TaxProf Blog

Editor: Paul L. Caron, Dean
Pepperdine University School of Law

Thursday, December 1, 2016

Law School Rankings By Job Placement

Dan Filler (Drexel) has mined the ABA placement data to rank all 203 law schools by the percentage of graduates in the class of 2015 who found full-time non-law school funded long term J.D.-required or J.D.-advantage jobs within nine months after graduation, along with each school's U.S. News rank.  (He notes glitches in the data in a later post.) Here are the Top 25:

Job Rank US News Rank School Percentage
1 7 PENN 93%
2 11 DUKE  92%
2 60 KENTUCKY 92%
4 13 CORNELL  91%
4 2 HARVARD  91%
4 4 CHICAGO 91%
7 6 NYU 90%
7 4 COLUMBIA  90%
9 2 STANFORD  89%
9 12 NORTHWESTERN 89%
11 8 MICHIGAN 88%
12 8 VIRGINIA 87%
12 65 SETON HALL 87%
12 8 UC-BERKELEY 87%
15 55 BAYLOR  86%
15 30 OHIO STATE 86%
15 18 WASHINGTON UNIV. 86%
18 25 ARIZONA STATE 85%
18 20 IOWA 85%
18 1 YALE  85%
21 45 GEORGE MASON 84%
21 57 NEBRASKA 84%
21 86 ARKANSAS 84%
21 45 SMU 84%
25 30 BOSTON COLLEGE 83%
25 33 GEORGIA 83%
25 86 TULSA 83%
25 16 VANDERBILT 83%

Dan notes "there are other ways to slice the data," and my Pepperdine colleague Rob Anderson does so in Law Schools Ranked by Employment.  Rob notes the many "oddities" in Dan's ranking, including Kentucky (2), Georgetown (78), and UC-Irvine (127):

I decided to use a technique have written about in the past to produce a better ranking of law schools by ABA employment data. Professor Filler's post really isn't fair to excellent schools like Georgetown, and is especially harsh to UC Irvine, which Professor Filler's approach ranks at #127. My technique takes into account all of the ABA data and uses a dimensionality reduction technique to squash the data into a single dimension. It counts some categories as negatives and some as positives, and uses information about "biglaw" versus "small law" jobs, etc. This ranking, which I denote A-Rank to distinguish it from Filler's F-Rank, is far from perfect, but it is clearly a significant improvement and I think readers will find it more informative.

Under Rob's methodology:

Schools with better employment outcomes tend to have more:

  • Employment in full-time long-term in bar passage required jobs
  • Employment full-time long-term in large law firm positions
  • Employment in a different state from the school's home state
  • Employment in the federal government or public interest

Schools with worse employment outcomes tend to have more:

  • Unemployment (obviously)
  • Employment in the same state as the school's home state
  • Employment in small firms or solo practice
  • Employment in "JD advantage" or "professional positions

Here are the Top 25:

A-RANK

US NEWS RANK

LAW SCHOOL

1

4

CHICAGO

2

4

COLUMBIA

3

7

PENNSYLVANIA

4

6

NYU

5

11

DUKE

6

13

CORNELL

7

2

HARVARD

8

8

VIRGINIA

9

2

STANFORD

10

8

MICHIGAN

11

1

YALE

12

8

UC-BERKELEY

13

12

NORTHWESTERN

14

16

VANDERBILT

15

14

GEORGETOWN

16

17

UCLA

17

19

USC

18

28

UC-IRVINE

19

15

TEXAS

20

20

BOSTON UNIVERSITY

21

30

BOSTON COLLEGE

22

22

EMORY

23

22

NOTRE DAME

24

18

WASHINGTON UNIVERSITY

25

25

GEORGE WASHINGTON

http://taxprof.typepad.com/taxprof_blog/2016/12/law-schools-rankings-by-job-placement.html

Law School Rankings, Legal Education | Permalink

Comments

How are judicial clerkships counted? Those tend to be one-year positions, hence not "long term" and the clerks do not necessarily have a law firm or govt job lined up at the time they start their clerkship. Would that count against schools that are successful in placing clerk applicants?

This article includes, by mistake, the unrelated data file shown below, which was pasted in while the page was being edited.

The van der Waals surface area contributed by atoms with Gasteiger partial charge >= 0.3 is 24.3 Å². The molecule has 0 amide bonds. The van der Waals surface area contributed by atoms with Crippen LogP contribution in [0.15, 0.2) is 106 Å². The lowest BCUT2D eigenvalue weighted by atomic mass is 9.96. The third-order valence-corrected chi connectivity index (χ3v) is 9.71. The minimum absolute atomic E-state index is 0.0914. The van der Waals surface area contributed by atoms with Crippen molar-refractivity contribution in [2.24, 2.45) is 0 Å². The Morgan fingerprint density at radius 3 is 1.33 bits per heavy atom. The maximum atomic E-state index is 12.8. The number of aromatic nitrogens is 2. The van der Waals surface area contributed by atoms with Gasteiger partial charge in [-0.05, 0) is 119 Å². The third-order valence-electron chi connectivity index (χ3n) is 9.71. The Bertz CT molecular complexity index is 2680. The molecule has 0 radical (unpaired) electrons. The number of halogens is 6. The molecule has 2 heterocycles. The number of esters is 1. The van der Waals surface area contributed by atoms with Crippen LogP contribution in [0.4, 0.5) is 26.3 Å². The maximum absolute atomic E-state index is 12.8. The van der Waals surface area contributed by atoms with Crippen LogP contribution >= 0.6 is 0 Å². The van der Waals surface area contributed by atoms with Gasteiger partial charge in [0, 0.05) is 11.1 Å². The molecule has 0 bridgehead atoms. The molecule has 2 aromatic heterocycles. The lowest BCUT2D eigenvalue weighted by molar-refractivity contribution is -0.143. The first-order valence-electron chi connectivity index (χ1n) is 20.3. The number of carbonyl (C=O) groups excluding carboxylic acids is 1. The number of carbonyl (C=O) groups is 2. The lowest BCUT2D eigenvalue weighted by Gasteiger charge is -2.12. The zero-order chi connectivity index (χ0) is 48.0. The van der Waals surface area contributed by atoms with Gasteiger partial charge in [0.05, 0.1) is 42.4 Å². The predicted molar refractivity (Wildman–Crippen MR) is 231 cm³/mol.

Posted by: Andy Patterson | Dec 1, 2016 6:37:24 AM

Don't forget about salaries! They are, after all, rather important in being able to pay back law school. For instance, let's look at two schools tied at 12 in the first chart, Seton Hall and UC-Berkeley. Berkeley has in-state tuition of $48k per year, Seton Hall has tuition of $51k. So fairly similar there. But let's take a gander at their NALP salary reports: Seton Hall's 75th percentile salary of $65k is barely above Berkeley's 25th percentile of $60k. Medians? $50,707 for Seton Hall, $140,000 for Berkeley. Quite a bit of daylight between them. In fact, the median starting salary for Seton Hall, at least among the 76% of the class that reported, wouldn't even cover one year's tuition at Seton Hall.

Posted by: Unemployed Northeastern | Dec 1, 2016 9:31:20 AM

uh, this could have been accomplished in a few seconds by setting the parameters at

http://iaals.du.edu/educating-tomorrows-lawyers/projects/numbers/calculator-tool-researchers-and-media

Re UC Irvine, it confirms that calling oneself a top 20 law school does not make it so even if you've got a bunch of big names on the faculty roster, and adds credence to the argument that the school serves no necessary purpose beyond what the already existing 4 excellent University of California Law schools fulfilled. The whole thing is a big boondoggle that exists for no legitimate purpose (I don't consider existing for the purpose of gathering highly paid faculty legitimate, in and of itself).

Posted by: Anon | Dec 1, 2016 9:48:07 AM

UC Irvine also reported an inordinate and suspect amount of long term full time SCHOOL FUNDED positions in 2015 (20 out of only 110 graduates, or 18%, which is among the highest percentage of law schools in the country).

The fact that Irvine had to "employ" almost 20% of its tiny graduating class is further evidence of the disconnect between how the school perceives itself, and the reality of its market position and relevance...

http://www.law.uci.edu/careers/students/employment-info/statistics/employment-summary-2015.html

Posted by: Anon | Dec 1, 2016 10:30:23 AM